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Upfront hosts two-day user conference for Urgent Care industry leaders

Upfront recently hosted a two-day user conference with Urgent Care leaders in Chicago. Leaders discussed challenges facing the industry, exchanged lessons from the field, and shared the strategies they’re applying to build a strong future. Read on as Upfront co-founder and COO, Carrie Kozlowski, shares her personal highlights from the event.

Last week, we were honored to host a user conference with Urgent Care leaders here in Chicago, where we gathered to exchange best practices, share lessons learned, and network with peers — with the collective goal of advancing the Urgent Care industry. It was an incredible opportunity for our team to listen and gain insight into the urgent care landscape, which is quickly emerging as a critical and convenient path to care.

Our attendees represented clinical, operations, and marketing leaders at some of the largest and smallest independent urgent care groups in the country, as well as health system and medical group-owned urgent cares.

Across fireside chats, problem-solving round tables, product strategy sessions, and more, there was a consistent theme: helping more patients get the care they need.

Upfront’s psychographic segmentation research shows that 37% of patients in the U.S. value convenience over physician relationships. Beyond preference, we also know many people are delaying or deferring care due to barriers like transportation, cost, and work schedules. Urgent care represents a prime opportunity for us to move the needle on health outcomes with most of our attendees reporting they have both the capacity and access to deliver more care.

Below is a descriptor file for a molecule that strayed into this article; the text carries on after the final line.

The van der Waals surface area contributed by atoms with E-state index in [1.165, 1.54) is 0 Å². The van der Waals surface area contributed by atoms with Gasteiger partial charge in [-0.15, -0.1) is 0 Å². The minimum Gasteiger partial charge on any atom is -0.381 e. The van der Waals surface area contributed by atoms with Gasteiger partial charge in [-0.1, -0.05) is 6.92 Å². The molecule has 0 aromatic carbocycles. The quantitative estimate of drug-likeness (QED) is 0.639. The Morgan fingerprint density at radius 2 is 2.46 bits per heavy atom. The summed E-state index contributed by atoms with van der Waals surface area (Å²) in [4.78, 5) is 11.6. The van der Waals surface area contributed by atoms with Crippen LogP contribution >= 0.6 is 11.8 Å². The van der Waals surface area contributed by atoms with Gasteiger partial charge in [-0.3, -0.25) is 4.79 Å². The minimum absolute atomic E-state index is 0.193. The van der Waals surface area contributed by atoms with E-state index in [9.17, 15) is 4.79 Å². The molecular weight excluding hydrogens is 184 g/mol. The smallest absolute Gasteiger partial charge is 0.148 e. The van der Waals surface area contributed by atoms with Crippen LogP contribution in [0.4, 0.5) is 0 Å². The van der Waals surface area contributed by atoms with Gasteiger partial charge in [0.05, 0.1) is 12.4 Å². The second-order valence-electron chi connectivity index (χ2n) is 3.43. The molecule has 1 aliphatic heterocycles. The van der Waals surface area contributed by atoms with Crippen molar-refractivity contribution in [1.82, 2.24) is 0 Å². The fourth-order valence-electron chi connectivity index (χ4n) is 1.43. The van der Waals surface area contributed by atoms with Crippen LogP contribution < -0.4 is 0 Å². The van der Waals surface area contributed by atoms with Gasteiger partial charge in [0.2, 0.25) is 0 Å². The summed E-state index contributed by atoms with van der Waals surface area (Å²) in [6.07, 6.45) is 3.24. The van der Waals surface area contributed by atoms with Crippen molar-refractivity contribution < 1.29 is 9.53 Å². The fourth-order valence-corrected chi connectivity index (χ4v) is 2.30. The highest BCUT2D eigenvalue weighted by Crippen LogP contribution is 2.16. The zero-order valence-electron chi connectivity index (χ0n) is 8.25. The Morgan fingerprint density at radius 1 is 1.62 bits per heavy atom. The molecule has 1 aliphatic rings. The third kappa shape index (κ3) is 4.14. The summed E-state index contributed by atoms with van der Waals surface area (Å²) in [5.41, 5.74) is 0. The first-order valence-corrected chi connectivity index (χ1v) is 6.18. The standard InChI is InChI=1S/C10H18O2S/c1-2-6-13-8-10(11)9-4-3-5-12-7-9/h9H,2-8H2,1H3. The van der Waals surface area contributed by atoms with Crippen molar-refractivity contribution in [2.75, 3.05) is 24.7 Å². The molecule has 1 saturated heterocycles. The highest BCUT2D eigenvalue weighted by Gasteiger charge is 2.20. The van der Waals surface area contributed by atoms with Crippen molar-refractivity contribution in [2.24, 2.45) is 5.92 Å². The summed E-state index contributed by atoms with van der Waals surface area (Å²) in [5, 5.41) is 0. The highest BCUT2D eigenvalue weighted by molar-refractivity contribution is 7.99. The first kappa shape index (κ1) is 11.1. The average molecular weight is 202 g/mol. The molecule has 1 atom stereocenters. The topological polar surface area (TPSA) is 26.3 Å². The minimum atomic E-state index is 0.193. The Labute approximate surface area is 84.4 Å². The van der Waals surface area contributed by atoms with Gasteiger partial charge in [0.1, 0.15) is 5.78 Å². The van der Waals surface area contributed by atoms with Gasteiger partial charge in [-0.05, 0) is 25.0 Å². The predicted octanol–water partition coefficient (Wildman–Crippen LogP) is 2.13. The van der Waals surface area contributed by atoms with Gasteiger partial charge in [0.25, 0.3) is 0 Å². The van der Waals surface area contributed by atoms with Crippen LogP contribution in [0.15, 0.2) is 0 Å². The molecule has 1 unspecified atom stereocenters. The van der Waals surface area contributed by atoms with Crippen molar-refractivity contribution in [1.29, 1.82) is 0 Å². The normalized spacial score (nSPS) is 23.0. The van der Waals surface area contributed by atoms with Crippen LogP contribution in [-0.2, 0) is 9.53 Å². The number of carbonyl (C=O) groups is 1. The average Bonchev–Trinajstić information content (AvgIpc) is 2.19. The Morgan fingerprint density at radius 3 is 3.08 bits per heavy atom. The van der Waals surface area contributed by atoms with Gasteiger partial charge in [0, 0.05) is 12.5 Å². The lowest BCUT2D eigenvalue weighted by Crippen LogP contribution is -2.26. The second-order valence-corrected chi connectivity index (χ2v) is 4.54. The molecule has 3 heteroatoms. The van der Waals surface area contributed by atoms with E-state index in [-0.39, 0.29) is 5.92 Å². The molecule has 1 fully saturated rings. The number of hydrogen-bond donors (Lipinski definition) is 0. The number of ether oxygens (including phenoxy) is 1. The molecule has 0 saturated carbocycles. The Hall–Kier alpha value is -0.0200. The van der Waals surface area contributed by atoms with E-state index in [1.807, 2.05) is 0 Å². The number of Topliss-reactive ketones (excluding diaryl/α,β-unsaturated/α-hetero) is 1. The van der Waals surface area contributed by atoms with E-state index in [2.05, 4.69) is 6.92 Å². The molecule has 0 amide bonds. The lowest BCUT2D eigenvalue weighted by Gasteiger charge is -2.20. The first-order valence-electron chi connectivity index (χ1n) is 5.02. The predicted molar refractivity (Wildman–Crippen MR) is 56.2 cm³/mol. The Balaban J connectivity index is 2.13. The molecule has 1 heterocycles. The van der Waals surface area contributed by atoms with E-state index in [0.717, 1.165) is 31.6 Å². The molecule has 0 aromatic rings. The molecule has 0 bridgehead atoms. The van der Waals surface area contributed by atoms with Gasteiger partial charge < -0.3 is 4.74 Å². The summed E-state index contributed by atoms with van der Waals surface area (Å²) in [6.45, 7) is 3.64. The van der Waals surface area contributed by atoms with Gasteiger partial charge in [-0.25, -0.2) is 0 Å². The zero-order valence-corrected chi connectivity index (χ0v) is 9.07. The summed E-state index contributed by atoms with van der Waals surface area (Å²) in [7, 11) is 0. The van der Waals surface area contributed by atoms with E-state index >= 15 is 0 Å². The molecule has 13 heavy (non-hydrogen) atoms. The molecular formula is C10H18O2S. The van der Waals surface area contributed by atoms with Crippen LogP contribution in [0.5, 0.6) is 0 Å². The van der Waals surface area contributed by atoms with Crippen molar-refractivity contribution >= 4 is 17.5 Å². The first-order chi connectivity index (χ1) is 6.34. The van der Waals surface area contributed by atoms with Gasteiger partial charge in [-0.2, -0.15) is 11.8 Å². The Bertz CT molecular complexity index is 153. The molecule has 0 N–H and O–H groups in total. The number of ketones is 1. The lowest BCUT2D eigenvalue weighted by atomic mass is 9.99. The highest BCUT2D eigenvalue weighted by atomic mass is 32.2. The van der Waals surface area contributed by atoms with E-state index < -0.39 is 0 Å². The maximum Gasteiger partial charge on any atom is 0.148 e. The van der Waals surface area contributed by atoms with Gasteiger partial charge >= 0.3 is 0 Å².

Michael Schajer, a healthcare advisor and current Director of Throughput and Resources at Hartford HealthCare, kicked off the event by examining the crossroads within urgent care following the necessary prioritization of testing and vaccine delivery during the pandemic.

Will urgent care meet patients’ preventive care and equitable access needs or continue to pursue low acuity services? Both have the potential to drive profits while the former has the added benefits of improving quality and lowering total cost of care (and driving long-term loyalty!)

Through this lens of population health, Michael framed various partnership models urgent care companies can pursue — joint ventures, shared risk, concierge, and primary care. Health systems and medical groups are all taking on increased risk as value-based care grows; urgent care can help shorten time to value, provide much-needed access, close gaps in care, and, in doing so, negotiate upside shared savings agreements.